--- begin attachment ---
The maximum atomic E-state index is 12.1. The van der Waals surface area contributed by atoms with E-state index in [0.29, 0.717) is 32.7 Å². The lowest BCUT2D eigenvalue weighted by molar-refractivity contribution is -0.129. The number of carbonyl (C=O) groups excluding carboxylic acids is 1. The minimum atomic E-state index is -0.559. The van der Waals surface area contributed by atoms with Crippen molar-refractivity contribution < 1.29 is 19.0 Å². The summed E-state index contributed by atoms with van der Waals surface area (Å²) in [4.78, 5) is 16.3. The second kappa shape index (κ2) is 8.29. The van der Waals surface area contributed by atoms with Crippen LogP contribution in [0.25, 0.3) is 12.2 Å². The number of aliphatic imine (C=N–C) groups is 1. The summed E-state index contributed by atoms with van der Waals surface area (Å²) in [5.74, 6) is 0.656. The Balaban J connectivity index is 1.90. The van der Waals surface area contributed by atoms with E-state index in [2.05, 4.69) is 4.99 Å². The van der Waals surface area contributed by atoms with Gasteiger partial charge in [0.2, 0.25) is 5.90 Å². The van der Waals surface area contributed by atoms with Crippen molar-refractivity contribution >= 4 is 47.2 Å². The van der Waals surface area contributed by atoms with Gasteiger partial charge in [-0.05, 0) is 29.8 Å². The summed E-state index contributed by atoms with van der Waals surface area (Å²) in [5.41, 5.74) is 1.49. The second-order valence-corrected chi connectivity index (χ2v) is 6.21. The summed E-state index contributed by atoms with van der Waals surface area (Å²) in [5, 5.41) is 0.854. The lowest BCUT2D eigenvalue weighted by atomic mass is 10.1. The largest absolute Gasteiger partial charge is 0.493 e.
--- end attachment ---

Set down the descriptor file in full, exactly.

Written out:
The maximum atomic E-state index is 12.1. The van der Waals surface area contributed by atoms with E-state index in [0.29, 0.717) is 32.7 Å². The lowest BCUT2D eigenvalue weighted by molar-refractivity contribution is -0.129. The number of carbonyl (C=O) groups excluding carboxylic acids is 1. The minimum atomic E-state index is -0.559. The van der Waals surface area contributed by atoms with Crippen molar-refractivity contribution < 1.29 is 19.0 Å². The summed E-state index contributed by atoms with van der Waals surface area (Å²) in [4.78, 5) is 16.3. The second kappa shape index (κ2) is 8.29. The van der Waals surface area contributed by atoms with Crippen LogP contribution in [0.25, 0.3) is 12.2 Å². The number of aliphatic imine (C=N–C) groups is 1. The summed E-state index contributed by atoms with van der Waals surface area (Å²) in [5.74, 6) is 0.656. The Balaban J connectivity index is 1.90. The van der Waals surface area contributed by atoms with E-state index in [2.05, 4.69) is 4.99 Å². The van der Waals surface area contributed by atoms with Gasteiger partial charge in [0.2, 0.25) is 5.90 Å². The van der Waals surface area contributed by atoms with Crippen molar-refractivity contribution >= 4 is 47.2 Å². The van der Waals surface area contributed by atoms with Gasteiger partial charge in [-0.05, 0) is 29.8 Å². The summed E-state index contributed by atoms with van der Waals surface area (Å²) in [5.41, 5.74) is 1.49. The second-order valence-corrected chi connectivity index (χ2v) is 6.21. The summed E-state index contributed by atoms with van der Waals surface area (Å²) in [5, 5.41) is 0.854. The lowest BCUT2D eigenvalue weighted by atomic mass is 10.1. The largest absolute Gasteiger partial charge is 0.493 e.